The Order of Business is No. 1, motion regarding the arrangements for the sitting of the House on Tuesday, 17 July, 2018, to be taken without debate on the conclusion of the Order of Business; No. 2, motion regarding teacher training places, back from committee, be taken without debate on the conclusion of No. 1; No. 3, Public Service Superannuation (Age of Retirement) Bill 2018 - Order for Second Stage and Second Stage, to be taken on the conclusion of No. 2, with the time allocated to group spokespersons not to exceed eight minutes and the contributions of other Senators not to exceed five minutes; No. 4, Companies (Statutory Audits) Bill 2017 - Second Stage, to be taken on the conclusion of No. 3 or at 1.15 p.m., whichever is the later, with the time allocated to group spokespersons not to exceed eight minutes and the contributions of other Senators not to exceed five minutes; and No. 5, Industrial Development (Amendment) Bill 2018 – Second Stage, to be taken on the conclusion of No. 4, with the time allocated to group spokespersons not to exceed eight minutes and the contributions of other Senators not to exceed five minutes.
Order of Business
Will the Leader enlighten us at some point on the Judicial Appointments Commission Bill 2017? When is it planned to proceed with it? When are we wrapping up? I note that the Government appointed a number of judges in the past two days, which was admirable of the Government. It proves we can get on with the business of the appointment of judges. I have no doubt that they are excellent candidates and the right and proper people to be appointed. I wish them well, despite what some people in Government might suggest about the Judiciary in the State. I wish them well and it is a good day that the Government had the courage to go ahead and fill those vacancies. I take this opportunity to congratulate the Government on that as it is a positive move and was the right thing to do.
At some point may we have clarity as to the proposed referendum on Irish Water? In correspondence with the Oireachtas joint committee the Minister for Housing, Planning and Local Government, Deputy Eoghan Murphy, stated:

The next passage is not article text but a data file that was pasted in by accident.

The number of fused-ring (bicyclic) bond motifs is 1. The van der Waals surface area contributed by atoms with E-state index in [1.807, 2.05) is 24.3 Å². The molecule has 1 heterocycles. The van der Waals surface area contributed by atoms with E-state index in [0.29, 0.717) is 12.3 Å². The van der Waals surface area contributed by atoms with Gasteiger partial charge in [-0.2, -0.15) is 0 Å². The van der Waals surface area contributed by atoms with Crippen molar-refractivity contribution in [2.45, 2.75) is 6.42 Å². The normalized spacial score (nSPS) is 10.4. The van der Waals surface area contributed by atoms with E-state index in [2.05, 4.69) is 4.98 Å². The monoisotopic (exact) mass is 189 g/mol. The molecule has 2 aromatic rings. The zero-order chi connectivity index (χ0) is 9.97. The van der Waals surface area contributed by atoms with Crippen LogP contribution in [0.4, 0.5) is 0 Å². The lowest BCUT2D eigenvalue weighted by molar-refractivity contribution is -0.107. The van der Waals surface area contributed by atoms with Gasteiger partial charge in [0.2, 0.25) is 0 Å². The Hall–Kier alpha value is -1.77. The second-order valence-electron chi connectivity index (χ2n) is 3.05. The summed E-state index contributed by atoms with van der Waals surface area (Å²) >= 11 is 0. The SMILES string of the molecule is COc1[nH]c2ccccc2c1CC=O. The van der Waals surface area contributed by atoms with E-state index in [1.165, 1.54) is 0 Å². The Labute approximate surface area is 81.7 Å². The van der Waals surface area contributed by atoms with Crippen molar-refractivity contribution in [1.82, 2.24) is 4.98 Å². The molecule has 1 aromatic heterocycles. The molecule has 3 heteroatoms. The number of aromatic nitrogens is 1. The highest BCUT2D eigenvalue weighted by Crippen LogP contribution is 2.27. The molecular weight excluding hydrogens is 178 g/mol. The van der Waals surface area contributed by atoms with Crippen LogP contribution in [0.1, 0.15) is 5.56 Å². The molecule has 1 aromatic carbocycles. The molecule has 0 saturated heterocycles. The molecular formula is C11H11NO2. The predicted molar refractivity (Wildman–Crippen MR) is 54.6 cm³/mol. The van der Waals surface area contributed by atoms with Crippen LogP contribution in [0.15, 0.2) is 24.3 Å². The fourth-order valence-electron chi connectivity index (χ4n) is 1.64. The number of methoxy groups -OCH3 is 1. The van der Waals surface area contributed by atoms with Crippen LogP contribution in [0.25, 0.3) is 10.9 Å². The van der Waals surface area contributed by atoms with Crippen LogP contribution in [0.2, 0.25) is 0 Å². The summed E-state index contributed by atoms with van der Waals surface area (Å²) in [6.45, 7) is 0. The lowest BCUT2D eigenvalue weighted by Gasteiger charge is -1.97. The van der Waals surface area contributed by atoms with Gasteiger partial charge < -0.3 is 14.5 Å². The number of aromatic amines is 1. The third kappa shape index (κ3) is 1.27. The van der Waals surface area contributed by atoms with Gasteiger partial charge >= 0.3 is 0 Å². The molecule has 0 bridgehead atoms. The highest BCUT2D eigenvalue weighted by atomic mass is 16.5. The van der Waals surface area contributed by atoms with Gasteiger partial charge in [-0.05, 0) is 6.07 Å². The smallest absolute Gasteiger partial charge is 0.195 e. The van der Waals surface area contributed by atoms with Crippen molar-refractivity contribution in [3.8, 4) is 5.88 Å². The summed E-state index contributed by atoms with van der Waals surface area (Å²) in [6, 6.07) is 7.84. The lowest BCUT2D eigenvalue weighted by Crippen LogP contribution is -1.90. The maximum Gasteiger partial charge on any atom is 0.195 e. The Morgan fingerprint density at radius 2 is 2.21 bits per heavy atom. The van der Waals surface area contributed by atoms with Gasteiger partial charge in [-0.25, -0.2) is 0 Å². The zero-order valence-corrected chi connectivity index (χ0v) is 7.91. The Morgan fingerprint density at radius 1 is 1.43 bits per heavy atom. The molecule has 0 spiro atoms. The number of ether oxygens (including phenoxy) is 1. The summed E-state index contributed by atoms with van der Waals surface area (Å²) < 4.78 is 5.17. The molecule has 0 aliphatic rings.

Government is firmly committed to public water services remaining in public ownership and this is reflected in the Water Services Acts. There is widespread support for this view, as recognised in the Oireachtas approval of the report of the Joint Oireachtas Committee.
The Minister is committed to working on this, which is positive. It is welcome that the Government is committed to having a referendum on water at some stage in the future. This is what the public wants and what the Houses of the Oireachtas want. It would be helpful if the Leader would indicate when the preparatory work will be put place for the referendum to take place.
Will the Leader invite the Minister for Transport, Tourism and Sport, Deputy Ross, to the House to engage in his own portfolio? Fáilte Ireland launched a brand, Ireland's Hidden Heartlands, for the midlands. It was launched with huge fanfare a couple of month ago in my home town in my constituency. For some strange reason they decided not to invite anybody who was not from the Independent Alliance. That is at it is. I would like an update from the Minister on where the Ireland's Hidden Heartlands initiative is at with regard to its set-up. What process has been gone through to hire people? Five people were to be hired. Who organised a video that was released about Ireland's Hidden Heartlands, which showed beautiful areas in my locality? The video, however, omitted to have anybody on it from County Longford, which I believe was a big mistake. Perhaps the Minister will tell us who organised that video, why places were left out and why some places were chosen. It is very important that the Minister comes to the House to discuss that.
The Minister should also come to the House to discuss issues on transport, given that Ryanair pilots will strike today and several flights are cancelled. The summer months are upon us, tourism makes up a lot of business in this State and it is part of our revenue. The Government gave the tourism industry a 9% VAT rate, which is very successful. The Minister, Deputy Ross, should engage with transport and tourism and look after his own portfolio.